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About Christian herald. (Portland ;) 1882-18?? | View Entire Issue (March 9, 1883)
reading an interesting paper to
see the school, an acquaintance of girl, stood modestly apart, took the
the teacher, who knew how to talk smallest loaf which was left in the reflect that it is paid for. But per
to children. After' telling him of basket, gracefully kitted the gen haps you take a paper and are in
arrears for it. Now, suppose you
the breaking of the glaos and her tleman’s hand, and went away to
The paae is eteLed with wondrous ira-
were, the publisher, and the pub
inability to ascertain who of the , her homO in a quiet and becoming
lisher was one of your subscribers,
Curvw interlaced with curve and line boys had broken it, she asked him manner. 0n the following day the
was in arrears to you, what
to make some remarks to the school, children Were equally ill behaved,
Vi•( 1 H. would you think he ought to do in
Like subtle measures of rWttt harmoby mm ! to SpMlt flf die wtiMIg' INJJ4
Treaetomed to shapes of beauty erysto
were doing in not acknowledging Juaf that was scarcely half the size that case 7 I just ask the Question”
of the others. But when she got I don’t care about the answer.—Dr.
fiVun, graceful vices aod tendrils of ■
The address to the school r there home, her sick mother cut the loaf, Nevin*.
and there fell out of it a number of
As never grew sane in some fairy world fore, was epon the conduct of boys I
If You Please,
Wind up from root* of misted silver in the streets and at their sport-«. blight «¡1 vet-coins.
Francesca carried it bar. k ; but
When the Dfike of Wellington
........—•——' '« I. i i.— He told them in simple words that ;
Through tulip floweis and lilies half un honesty, truthfulness, and kindness the behevol en t^eii ttSTrntn' 'tfec lined “WTltBlt; the last thing betook was—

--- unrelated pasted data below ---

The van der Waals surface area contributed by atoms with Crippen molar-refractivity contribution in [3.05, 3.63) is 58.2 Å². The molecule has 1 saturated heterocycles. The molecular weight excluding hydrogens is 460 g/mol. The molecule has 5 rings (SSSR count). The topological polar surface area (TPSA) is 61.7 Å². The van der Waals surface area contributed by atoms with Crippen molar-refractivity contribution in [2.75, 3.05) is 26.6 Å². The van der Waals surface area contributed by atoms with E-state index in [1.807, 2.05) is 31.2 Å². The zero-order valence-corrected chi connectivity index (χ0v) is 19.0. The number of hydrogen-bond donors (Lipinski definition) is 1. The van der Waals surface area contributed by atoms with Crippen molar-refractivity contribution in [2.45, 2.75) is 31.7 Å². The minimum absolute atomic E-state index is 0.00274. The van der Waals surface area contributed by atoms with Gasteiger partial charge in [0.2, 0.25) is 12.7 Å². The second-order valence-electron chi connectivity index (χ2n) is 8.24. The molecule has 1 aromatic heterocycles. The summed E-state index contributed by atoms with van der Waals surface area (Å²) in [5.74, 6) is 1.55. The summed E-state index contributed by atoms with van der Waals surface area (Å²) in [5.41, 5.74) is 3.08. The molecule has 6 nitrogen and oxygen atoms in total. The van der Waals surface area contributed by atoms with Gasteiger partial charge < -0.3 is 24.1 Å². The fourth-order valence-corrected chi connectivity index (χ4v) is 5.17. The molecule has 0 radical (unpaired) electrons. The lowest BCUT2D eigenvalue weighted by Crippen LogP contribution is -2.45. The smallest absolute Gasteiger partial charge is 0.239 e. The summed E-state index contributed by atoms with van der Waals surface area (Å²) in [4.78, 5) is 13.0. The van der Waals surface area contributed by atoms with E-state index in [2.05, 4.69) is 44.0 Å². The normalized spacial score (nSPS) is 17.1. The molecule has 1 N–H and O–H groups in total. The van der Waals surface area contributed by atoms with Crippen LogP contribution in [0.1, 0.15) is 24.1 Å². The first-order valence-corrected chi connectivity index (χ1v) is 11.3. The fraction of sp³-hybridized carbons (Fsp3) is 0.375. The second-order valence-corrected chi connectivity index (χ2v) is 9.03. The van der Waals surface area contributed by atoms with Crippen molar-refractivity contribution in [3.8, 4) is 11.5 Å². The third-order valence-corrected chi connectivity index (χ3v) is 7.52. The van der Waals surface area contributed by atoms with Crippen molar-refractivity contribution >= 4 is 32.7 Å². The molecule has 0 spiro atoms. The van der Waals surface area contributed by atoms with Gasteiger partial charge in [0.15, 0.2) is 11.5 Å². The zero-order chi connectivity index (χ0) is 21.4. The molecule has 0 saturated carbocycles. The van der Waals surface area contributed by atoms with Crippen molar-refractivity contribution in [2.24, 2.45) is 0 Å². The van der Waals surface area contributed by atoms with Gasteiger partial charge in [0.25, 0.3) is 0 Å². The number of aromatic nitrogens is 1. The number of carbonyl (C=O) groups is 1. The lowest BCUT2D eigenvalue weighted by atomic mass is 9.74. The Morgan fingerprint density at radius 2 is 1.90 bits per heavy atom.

should govern their conduct every- j to receive it. “No, no,” said he; a little tea. On his servant hand
Hiisg firs sod hemlocks blend with where, even when they were alone “ it was no mistake. I had the ing it to him in a saucer, and ask
and no one but themselves and God money packed in the smallest loit ing him if he would have it, the
TH1ZW‘Wl llt tli e y ‘wt t i c doing. —44*0-» wimply ft reward for you, my good Duke replied “ Yes, if you please,”
¡child. Always continue thus con These were his Iast words.' TTuw
And m »blooms such m rock it. South scholars seemed interested and
somewhat impressed By the re- I tented, peaceable and unassuming much kindness and courtesy is ex
The person who prefers to remain pressed by _■ them ! He who had
Mingle their foamy fronds with sedge marks of the speaker.
A very short time after he bad contented with the smallest loaf, commanded the greatest armies in
And there are flights of birds with iris left school, a little lx>y rose in his rather than quarrel for the larger Europe, and had long used the
one, will find throughout life bles throne of authority, did not despise
seat and said :
That shed in* mid-sir many a brilliant
“ Miss I^ane, I batted the ball sings in this course of action still or overlook the small courtesies of
more valuable than that which was life Ah, how many boys -do!
And scintillating shoals of swimming that broke Mr. Dash’s window.
Another boy threw the ball, but I baked in yuur loaf of bread.” The What a rude tone of command they
That seem to float in clear green ocean batted it, and it struck the window. ¡laming Star.'
often use to their little brothers
and sisters, andsometimes, to their
I a-n willing to pay foritr*
And there are diamond-crusted dia
mothers t ^This is itt-bred and uii -
There w'as almost death-like
stdlness in the room as the little
Give up many thing* before you christian, and shows a coarser nature
And orbs of pearl and sceptres of pale fellow was speaking, and it con- !
■ -ive up your religious newspaper. and a haid heart. In all your
Btored np in crystal grottoes, lit with tinned for a full minute after he sat If any one that ought to take such home talk remember “If you